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Putin signed yet another amendment to federal law Saturday easing applications for citizenship for foreigners who contract to fight in the Russian Armed Forces for at least a year, and reducing the length of terms for foreign fighters from five years to one year.

The Russian government on Saturday also expanded its list of foreign countries and territories that "conduct unfriendly actions" with regard to Russia, adding the islands of Guernsey and Man which supported Britain's sanctions against the country, according to a news release.

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Earlier last week, Russia had added Greece, Denmark, Slovenia, Croatia and Slovakia to the list which restricts the ability of "unfriendly countries" to hire people living in Russia for their embassies, consulates and representative offices of their governments.

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The Institute for the Study of War, a think tank based in Washington, D.C., said in an analysis Saturday that responsibility for the mobilization of troops "appears to be divided and complex" which may be adding to "confusion" and "disorganization" among top Russian officials.

Additionally, Russian forces "may be preparing to forcibly mobilize Ukrainian prisoners of war to fight for Russia" which would constitute a violation of the Geneva Convention.

Protests against the conscription efforts have led to mass arrests in Russia with 745 people detained Saturday, according to OVD Info -- an independent human rights project in Russia.

In video footage posted on YouTube, riot police could be seen approaching a group of protesters holding hands in a circle in the Siberian city of Novosibirsk.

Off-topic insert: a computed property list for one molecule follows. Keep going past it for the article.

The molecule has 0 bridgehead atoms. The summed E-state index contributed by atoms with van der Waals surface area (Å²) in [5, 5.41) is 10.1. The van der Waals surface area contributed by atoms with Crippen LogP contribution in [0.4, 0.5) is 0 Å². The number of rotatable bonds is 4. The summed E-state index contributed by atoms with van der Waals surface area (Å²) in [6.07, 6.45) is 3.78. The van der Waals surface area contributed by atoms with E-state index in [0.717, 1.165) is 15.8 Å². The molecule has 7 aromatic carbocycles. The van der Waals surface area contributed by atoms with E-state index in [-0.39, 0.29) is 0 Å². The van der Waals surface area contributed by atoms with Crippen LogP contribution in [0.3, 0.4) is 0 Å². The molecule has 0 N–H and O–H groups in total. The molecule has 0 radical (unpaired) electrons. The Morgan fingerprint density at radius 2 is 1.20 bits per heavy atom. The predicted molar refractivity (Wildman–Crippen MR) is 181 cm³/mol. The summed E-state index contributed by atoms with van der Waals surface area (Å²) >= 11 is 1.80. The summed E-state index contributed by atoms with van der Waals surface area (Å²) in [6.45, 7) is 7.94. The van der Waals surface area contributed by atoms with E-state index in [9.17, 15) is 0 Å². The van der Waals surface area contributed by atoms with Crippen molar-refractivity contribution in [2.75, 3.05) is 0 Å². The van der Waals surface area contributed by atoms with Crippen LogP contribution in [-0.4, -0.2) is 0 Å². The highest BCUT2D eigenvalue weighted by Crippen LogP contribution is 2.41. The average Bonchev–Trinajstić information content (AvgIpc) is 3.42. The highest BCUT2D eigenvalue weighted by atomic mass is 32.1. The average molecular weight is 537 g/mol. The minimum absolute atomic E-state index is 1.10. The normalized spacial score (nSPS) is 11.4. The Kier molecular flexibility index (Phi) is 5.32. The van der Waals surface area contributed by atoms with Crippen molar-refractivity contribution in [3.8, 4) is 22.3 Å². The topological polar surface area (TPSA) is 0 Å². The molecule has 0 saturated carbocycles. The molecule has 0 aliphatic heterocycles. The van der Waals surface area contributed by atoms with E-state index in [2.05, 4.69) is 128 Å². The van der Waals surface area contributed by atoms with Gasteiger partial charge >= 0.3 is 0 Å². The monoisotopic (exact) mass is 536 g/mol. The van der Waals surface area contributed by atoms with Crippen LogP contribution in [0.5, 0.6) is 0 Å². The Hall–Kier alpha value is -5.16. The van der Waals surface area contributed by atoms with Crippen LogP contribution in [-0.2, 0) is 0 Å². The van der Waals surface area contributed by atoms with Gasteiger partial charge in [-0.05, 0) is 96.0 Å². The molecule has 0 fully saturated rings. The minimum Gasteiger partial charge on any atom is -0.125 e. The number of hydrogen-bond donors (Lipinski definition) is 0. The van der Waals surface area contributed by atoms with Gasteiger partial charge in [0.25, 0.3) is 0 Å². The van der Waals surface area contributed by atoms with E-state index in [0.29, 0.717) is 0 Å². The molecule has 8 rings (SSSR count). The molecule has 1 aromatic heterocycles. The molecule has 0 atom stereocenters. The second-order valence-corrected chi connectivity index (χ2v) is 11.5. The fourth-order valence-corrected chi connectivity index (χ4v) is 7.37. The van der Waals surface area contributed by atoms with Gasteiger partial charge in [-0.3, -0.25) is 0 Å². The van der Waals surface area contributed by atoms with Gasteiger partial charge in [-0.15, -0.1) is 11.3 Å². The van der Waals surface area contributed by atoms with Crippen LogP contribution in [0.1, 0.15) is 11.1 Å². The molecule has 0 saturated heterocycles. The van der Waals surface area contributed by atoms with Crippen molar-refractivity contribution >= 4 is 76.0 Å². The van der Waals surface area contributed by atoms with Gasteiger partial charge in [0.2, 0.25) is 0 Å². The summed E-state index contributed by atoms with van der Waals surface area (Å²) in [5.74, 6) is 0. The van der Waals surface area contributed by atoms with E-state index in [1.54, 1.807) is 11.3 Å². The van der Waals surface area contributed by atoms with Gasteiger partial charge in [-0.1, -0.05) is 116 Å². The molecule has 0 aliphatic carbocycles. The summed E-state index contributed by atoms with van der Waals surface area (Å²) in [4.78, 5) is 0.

On Sunday, another 828 people were detained in 35 cities including 393 arrested in Moscow alone.

Data from OVD Info shows that 1,330 people have been arrested for protesting since Putin announced the mobilization efforts on September 21. Almost all of those detained in protests this past week have been found guilty.

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Male protesters who have been detained have reportedly been given summonses conscripting them into the military.

OVD Info has recorded at least 17,000 arrests for street protests as well as anti-war posts made online since Russia invaded Ukraine in February.

The latest conscription efforts as well as crackdowns on protesters and deserters have caused Russian men to try to flee the country, including a former journalist who was arrested at the border with Kazakhstan.

Tamila Tasheva, Ukraine's presidential permanent representative in Crimea, said on Ukraine's Parliament TV on Sunday that Crimean Tartars "are forced to leave Crimea, which they have not done since 2014."

"Currently, thousands of Crimean Tatars, including their families, are leaving Crimea through the territory of Russia mostly for Uzbekistan, Kazakhstan," Tasheva said, according to CNN.

"Since Crimean Tatars do not have foreign passports, only internal Russian passports. Therefore, Crimean Tatars can go only to those countries where citizens of Russia do not need a visa."